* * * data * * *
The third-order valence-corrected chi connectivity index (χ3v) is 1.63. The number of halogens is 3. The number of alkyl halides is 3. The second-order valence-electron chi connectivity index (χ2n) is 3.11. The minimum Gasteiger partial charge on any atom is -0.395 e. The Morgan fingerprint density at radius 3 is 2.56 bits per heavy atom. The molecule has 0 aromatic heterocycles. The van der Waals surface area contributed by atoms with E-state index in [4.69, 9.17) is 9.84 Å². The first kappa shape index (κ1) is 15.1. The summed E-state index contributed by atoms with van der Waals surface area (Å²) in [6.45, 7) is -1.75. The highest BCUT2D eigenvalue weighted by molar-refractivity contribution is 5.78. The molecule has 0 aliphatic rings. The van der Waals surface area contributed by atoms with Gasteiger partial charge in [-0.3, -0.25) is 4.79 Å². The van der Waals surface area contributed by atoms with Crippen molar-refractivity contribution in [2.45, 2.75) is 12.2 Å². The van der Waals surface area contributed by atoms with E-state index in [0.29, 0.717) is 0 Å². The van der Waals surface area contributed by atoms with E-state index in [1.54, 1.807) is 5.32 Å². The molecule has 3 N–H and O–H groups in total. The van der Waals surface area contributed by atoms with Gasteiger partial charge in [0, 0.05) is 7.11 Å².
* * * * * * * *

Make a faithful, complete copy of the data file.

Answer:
The third-order valence-corrected chi connectivity index (χ3v) is 1.63. The number of halogens is 3. The number of alkyl halides is 3. The second-order valence-electron chi connectivity index (χ2n) is 3.11. The minimum Gasteiger partial charge on any atom is -0.395 e. The Morgan fingerprint density at radius 3 is 2.56 bits per heavy atom. The molecule has 0 aromatic heterocycles. The van der Waals surface area contributed by atoms with E-state index in [4.69, 9.17) is 9.84 Å². The first kappa shape index (κ1) is 15.1. The summed E-state index contributed by atoms with van der Waals surface area (Å²) in [6.45, 7) is -1.75. The highest BCUT2D eigenvalue weighted by molar-refractivity contribution is 5.78. The molecule has 0 aliphatic rings. The van der Waals surface area contributed by atoms with Gasteiger partial charge in [-0.3, -0.25) is 4.79 Å². The van der Waals surface area contributed by atoms with Crippen molar-refractivity contribution in [2.45, 2.75) is 12.2 Å². The van der Waals surface area contributed by atoms with E-state index in [0.29, 0.717) is 0 Å². The van der Waals surface area contributed by atoms with E-state index in [1.54, 1.807) is 5.32 Å². The molecule has 3 N–H and O–H groups in total. The van der Waals surface area contributed by atoms with Gasteiger partial charge in [0, 0.05) is 7.11 Å².